A nice lady from Correos, the Spanish postal service, finally rang my doorbell just after 1pm. She was clutching in her hands my all important parcel of Landrover bits but wasn't going to give them up without a fight. The last hurdle I had to jump was to present my Spanish National Identity number (NIE), which I don't have. No number, no packet, she said (in Spanish I understood). I ventured whether my passport would do, she thought for a minute and then agreed to my suggestion.
From the paperwork it appears that they had spent the weekend in Gijon, passed over by the reliable DHL to the unreliable Spanish postal service.
Within hours I was at my new best friend Neils and the replacement parts, costing all of £5, were fitted and she was purring like a kitten all freshly fed and snuggled up to her mother. Thanks were given and time was passed with important talk of septic tanks, heavy machinery and scary forest fires, before it was time to switch to LPG and head off for a test drive.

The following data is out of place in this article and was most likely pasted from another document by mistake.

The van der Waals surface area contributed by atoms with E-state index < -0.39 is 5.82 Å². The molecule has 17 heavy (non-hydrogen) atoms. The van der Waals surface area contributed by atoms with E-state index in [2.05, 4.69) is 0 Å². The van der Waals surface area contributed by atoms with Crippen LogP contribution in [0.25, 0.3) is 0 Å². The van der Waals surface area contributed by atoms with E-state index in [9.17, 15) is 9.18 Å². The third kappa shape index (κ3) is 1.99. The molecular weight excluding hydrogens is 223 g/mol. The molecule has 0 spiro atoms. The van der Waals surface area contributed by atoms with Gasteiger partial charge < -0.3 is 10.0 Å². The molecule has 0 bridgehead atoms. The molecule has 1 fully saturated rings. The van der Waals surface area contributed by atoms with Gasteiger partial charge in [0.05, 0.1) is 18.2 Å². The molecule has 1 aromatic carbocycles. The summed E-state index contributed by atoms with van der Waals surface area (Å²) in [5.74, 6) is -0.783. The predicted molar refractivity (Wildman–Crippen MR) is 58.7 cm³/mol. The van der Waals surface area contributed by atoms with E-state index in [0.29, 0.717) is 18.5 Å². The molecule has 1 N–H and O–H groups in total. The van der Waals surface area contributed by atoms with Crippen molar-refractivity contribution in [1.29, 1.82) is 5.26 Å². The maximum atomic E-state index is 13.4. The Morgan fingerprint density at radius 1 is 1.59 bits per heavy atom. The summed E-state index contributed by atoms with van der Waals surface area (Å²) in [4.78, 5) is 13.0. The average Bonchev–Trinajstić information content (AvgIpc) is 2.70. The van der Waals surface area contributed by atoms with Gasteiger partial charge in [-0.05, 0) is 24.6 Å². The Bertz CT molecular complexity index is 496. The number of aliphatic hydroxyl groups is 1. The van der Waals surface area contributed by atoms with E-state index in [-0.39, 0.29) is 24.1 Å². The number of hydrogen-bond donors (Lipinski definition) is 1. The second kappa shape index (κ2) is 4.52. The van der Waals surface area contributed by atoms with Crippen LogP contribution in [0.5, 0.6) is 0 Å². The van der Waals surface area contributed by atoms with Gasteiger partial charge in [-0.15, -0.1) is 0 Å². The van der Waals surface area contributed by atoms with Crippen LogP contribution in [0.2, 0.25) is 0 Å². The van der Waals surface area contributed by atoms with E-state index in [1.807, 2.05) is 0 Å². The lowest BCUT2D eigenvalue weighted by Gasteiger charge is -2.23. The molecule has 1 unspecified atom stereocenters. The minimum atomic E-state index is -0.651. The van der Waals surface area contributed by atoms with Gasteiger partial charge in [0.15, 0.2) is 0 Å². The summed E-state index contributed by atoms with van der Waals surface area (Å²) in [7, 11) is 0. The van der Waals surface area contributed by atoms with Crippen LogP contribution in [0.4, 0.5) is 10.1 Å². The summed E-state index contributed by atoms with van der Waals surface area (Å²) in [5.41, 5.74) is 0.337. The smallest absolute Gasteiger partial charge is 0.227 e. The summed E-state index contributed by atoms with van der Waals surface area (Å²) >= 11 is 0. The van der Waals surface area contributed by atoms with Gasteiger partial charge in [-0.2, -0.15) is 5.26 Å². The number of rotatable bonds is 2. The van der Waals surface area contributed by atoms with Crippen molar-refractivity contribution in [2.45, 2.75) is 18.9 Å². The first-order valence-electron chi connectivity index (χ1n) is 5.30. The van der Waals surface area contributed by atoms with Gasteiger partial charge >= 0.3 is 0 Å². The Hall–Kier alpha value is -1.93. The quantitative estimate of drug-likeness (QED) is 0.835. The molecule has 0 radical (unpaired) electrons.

My morning of solitary confinement in Casa Ramon meant that I'd not seen the house with builders on it for forty-eight hours, I was desperate to put this right and headed for our little bit of hill above Pontenova.
Their were six people working on site, which was transformed, for after 130 years there was now nothing but sky where the roof used to be.
The house was surrounded by broken slates, piles of beams and roof timbers waiting to be evaluated and where salvageable cleaned, and odd shaped stones either waiting to be used for facing, or discarded as of insufficient quality.
Facundos' men were working away like a swarm of ants, even his brother Angel had joined in, trowel and odd shaped stones in hand.
Progress continues to be rapid and I have difficulty in stopping myself standing open-mouthed and staring. Everything is starting to take shape.